Six's self-registering thermometer, 18th century.
© Science Museum / Science & Society Picture Library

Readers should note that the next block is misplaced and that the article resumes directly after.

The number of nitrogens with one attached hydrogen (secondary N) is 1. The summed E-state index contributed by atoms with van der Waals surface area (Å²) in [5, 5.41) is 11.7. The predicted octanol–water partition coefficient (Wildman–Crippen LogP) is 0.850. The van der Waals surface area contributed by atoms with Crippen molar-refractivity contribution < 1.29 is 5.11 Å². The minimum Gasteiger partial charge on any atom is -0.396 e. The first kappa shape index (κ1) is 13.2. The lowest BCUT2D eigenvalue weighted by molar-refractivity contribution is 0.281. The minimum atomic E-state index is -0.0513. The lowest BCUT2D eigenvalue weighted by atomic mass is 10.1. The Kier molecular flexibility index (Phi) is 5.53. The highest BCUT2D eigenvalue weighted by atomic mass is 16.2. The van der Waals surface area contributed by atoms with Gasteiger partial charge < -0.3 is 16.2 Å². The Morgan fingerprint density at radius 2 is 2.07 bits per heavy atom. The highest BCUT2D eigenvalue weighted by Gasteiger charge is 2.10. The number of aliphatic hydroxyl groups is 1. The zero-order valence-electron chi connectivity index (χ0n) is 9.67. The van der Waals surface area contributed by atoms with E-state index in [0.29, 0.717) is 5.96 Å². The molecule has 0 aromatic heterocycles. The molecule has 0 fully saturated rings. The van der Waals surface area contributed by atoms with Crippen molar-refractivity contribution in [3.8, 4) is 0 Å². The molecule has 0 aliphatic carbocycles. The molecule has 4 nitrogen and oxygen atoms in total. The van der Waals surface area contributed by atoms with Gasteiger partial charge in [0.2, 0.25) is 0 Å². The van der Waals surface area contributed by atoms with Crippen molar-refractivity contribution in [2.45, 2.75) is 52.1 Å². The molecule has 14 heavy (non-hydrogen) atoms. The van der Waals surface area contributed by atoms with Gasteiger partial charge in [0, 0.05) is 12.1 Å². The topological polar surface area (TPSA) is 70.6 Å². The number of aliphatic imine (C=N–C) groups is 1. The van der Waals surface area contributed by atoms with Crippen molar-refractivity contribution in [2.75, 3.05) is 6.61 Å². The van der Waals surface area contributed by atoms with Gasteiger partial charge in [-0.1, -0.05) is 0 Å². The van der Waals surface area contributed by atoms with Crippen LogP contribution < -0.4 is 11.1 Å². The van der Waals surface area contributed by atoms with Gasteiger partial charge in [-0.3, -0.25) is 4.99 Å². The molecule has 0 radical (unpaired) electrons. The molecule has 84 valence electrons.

James Six (1731-1793) retired early from busines to devote himself to the natural sciences. He is best known for the invention of the self-registering thermometer, first designed in 1780, which recorded the maximum and minimum temperatures reached. It was the most widely used thermometer for taking deep-sea temperatures until 1870. The thermometer's susceptibility to presure was addresed in 1869 by Dr W A Miller (1817-1870), then Vice-President of the Royal Society. Miller's adaptation of Six's design was made by the instrument maker L P Casella (1812-1897).